By 1947, architects proposed erecting a modern glass skyscraper. When it finally opened in 1976, the new City Hall soared 14 stories over downtown, its dark-tinted glass flanked by four massive concrete piers. A new Main Library opened just in front of it and boasted a futuristic rooftop park replete with grass, trees, and trails.
Designed by internationally renowned Long Beach architect Edward Killingsworth and a consortium of designers, the buildings were supposed to stand the test of time. They didn’t.
The rooftop library garden soon drew vagrants and leaked water on volumes of books below; it was ultimately clear-cut. Long Beach government once again outgrew City Hall, forcing talk of a new, more attractive building.
Both structures, meanwhile, were found to be potentially unsafe in an earthquake, with the great piers holding elevators at City Hall likely to fall away like booster rockets during a powerful liftoff. While some denounced their style as coldly brutalistic, others say they more accurately reflected late midcentury modernism.
Preservationists cry foul at their possible demolition, which might include the 1958 courthouse designed by Francis J. Heusel, architect of the nearby Public Safety Building, which opened the same year and has been recently restored for city police use.
“Many preservationists in Long Beach want to see the Civic Center saved, and the courthouse building adaptively reused,” said Louise Ivers, a board member of Long Beach Heritage, who sits on the city’s Cultural Heritage Commission. “The Civic Center buildings are among the last modern buildings in Long Beach designed by outstanding local architects. They’re all significant.”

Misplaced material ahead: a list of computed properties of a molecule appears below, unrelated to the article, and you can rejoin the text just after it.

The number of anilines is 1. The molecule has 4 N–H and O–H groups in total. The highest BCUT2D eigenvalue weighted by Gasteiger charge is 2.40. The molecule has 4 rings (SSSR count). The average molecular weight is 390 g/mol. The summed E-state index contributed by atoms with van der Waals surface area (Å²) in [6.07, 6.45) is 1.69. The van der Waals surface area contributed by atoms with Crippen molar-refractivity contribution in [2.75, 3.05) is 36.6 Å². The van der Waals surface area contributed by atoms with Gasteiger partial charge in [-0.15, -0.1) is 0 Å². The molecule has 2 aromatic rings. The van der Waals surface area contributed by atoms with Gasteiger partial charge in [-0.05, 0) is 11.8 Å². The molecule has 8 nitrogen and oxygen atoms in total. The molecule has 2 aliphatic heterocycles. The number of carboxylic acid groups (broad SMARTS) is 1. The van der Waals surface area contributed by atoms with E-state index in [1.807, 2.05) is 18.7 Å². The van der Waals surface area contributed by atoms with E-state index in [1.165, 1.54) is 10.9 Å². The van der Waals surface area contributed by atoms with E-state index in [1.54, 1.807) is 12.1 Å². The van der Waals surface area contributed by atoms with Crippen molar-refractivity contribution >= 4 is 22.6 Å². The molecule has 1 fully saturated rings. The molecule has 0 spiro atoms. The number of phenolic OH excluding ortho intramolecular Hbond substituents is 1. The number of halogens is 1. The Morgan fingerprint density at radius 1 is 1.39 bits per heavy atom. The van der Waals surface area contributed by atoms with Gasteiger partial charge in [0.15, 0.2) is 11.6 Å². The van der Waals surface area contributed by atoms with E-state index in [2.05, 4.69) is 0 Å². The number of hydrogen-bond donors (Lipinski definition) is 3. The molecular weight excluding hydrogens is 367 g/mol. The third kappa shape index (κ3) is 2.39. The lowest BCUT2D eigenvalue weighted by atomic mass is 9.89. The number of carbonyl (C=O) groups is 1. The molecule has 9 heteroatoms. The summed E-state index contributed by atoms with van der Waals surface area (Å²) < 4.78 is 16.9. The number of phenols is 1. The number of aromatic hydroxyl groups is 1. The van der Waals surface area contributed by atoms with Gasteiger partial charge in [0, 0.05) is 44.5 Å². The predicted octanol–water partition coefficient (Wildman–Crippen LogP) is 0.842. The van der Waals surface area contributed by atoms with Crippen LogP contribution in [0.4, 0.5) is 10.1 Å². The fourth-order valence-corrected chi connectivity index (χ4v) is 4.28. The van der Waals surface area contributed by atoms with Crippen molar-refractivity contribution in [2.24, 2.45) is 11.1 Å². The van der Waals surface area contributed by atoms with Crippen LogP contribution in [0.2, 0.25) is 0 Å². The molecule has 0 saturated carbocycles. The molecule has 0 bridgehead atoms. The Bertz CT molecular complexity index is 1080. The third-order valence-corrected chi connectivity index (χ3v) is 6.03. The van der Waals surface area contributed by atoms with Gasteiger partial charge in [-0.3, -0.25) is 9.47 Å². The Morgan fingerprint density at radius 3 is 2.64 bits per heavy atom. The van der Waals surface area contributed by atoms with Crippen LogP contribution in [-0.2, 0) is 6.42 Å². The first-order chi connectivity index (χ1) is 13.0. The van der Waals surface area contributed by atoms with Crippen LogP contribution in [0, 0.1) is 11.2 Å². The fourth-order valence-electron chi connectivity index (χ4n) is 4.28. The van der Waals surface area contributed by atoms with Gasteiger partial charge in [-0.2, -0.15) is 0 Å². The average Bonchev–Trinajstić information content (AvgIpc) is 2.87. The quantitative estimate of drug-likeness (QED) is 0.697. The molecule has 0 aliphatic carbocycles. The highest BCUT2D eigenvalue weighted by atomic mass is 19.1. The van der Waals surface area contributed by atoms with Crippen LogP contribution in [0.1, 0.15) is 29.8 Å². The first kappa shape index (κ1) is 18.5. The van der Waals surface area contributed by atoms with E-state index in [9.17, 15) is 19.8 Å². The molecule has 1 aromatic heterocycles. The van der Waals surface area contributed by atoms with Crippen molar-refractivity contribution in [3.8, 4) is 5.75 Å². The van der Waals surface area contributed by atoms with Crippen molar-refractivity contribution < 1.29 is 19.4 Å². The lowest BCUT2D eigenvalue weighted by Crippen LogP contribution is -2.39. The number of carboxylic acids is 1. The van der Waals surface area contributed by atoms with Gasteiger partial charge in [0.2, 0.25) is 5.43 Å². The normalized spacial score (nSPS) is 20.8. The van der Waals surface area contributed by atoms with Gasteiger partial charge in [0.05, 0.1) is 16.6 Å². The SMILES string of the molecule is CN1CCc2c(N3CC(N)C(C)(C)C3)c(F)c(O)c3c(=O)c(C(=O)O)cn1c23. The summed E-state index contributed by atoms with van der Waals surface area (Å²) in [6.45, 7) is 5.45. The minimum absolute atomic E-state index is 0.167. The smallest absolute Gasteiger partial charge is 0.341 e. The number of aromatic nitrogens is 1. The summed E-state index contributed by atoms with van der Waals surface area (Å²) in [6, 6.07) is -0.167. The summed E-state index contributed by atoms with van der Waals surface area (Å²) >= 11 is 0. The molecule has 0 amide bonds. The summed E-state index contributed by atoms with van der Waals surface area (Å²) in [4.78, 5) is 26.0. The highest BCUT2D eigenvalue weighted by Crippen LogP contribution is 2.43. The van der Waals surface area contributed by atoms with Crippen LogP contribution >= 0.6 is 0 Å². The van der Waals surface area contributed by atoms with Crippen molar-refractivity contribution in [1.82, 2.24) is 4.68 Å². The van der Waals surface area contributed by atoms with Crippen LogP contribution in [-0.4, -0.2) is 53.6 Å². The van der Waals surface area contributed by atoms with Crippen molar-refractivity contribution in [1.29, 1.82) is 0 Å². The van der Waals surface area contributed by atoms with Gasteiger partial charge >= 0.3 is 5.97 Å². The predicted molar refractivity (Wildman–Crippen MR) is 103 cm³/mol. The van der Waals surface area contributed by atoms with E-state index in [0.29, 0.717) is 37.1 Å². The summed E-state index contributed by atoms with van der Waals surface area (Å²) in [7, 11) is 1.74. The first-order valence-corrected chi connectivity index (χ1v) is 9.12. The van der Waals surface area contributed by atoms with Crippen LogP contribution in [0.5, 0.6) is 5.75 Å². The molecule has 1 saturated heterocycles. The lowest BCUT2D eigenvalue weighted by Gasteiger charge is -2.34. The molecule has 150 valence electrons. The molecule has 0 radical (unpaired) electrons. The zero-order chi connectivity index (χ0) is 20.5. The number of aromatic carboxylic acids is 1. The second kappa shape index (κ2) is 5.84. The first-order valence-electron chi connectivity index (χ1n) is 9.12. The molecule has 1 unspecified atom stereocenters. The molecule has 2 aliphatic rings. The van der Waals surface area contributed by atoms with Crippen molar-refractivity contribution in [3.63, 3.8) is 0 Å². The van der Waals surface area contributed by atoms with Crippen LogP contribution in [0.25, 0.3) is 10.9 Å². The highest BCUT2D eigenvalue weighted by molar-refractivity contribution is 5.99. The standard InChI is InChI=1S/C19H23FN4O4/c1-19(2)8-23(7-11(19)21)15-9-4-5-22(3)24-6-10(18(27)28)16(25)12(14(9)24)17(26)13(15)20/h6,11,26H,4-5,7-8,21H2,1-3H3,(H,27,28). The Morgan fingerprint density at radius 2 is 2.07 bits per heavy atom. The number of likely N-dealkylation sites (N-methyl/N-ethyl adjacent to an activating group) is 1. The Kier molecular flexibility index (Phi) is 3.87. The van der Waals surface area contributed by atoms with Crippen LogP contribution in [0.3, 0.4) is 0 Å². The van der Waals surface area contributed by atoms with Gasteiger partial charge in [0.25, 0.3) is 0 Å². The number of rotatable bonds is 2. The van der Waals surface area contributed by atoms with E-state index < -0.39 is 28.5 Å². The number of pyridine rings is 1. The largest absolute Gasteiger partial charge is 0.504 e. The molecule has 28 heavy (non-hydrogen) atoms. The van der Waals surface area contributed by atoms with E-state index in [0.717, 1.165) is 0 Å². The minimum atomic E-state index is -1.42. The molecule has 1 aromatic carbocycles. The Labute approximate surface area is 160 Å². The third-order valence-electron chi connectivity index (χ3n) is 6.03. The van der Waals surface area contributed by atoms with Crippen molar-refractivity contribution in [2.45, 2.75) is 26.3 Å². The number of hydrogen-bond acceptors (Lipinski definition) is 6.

Library supporters said it’s vital the Main Library be rebuilt in the Civic Center, where it’s been since 1896, and now serves nearly 320,000 patrons a year, who borrow as many books.
They also say Long Beach could join such cities as Cerritos, Seattle and San Diego whose landmark libraries have helped fuel downtown renewal.
“What we … want to see above everything else is the Main Library continue to be part of the Civic Center plaza,” said Sara Myers, executive director of the Long Beach Public Library Foundation, citing a city provision to potentially leave it out. “That’s our sole key goal.”
The day the old courthouse closed last month, its modern lattice of once-bright aluminum and glass had faded long past its beginnings during the presidency of Dwight D. Eisenhower, its rose-colored terrazzo stained and cracked. A framed photograph of bygone justices was tossed into a nearby dumpster.
Over the years, the dilapidated courthouse had been the home of countless criminal prosecutions, divorce filings and traffic fines. Among its more notorious cases was billionaire Ronald Burkle’s divorce and failed attempt to shield its steamy details from the press.
Then there was the conviction of three Baby Insane Crip gang members for gunning down a CHP officer’s son during a 2008 New Year’s Eve party.
In another case, a man convicted of beating his wife escaped his handcuffs, then leaped from a third-floor balcony to his death. In 2005, a juror suffered a heart attack and died when paramedics were slowed by its creaky escalators and an elevator that didn’t reach the sixth floor.
“There’s very little nostalgia about this place,” Zeligs the attorney said hours before the hardwood-encased courts ceased operating on Sept. 6. “You make the best of it. It was built for the state and bureaucratic needs.
“I think justice was an afterthought.”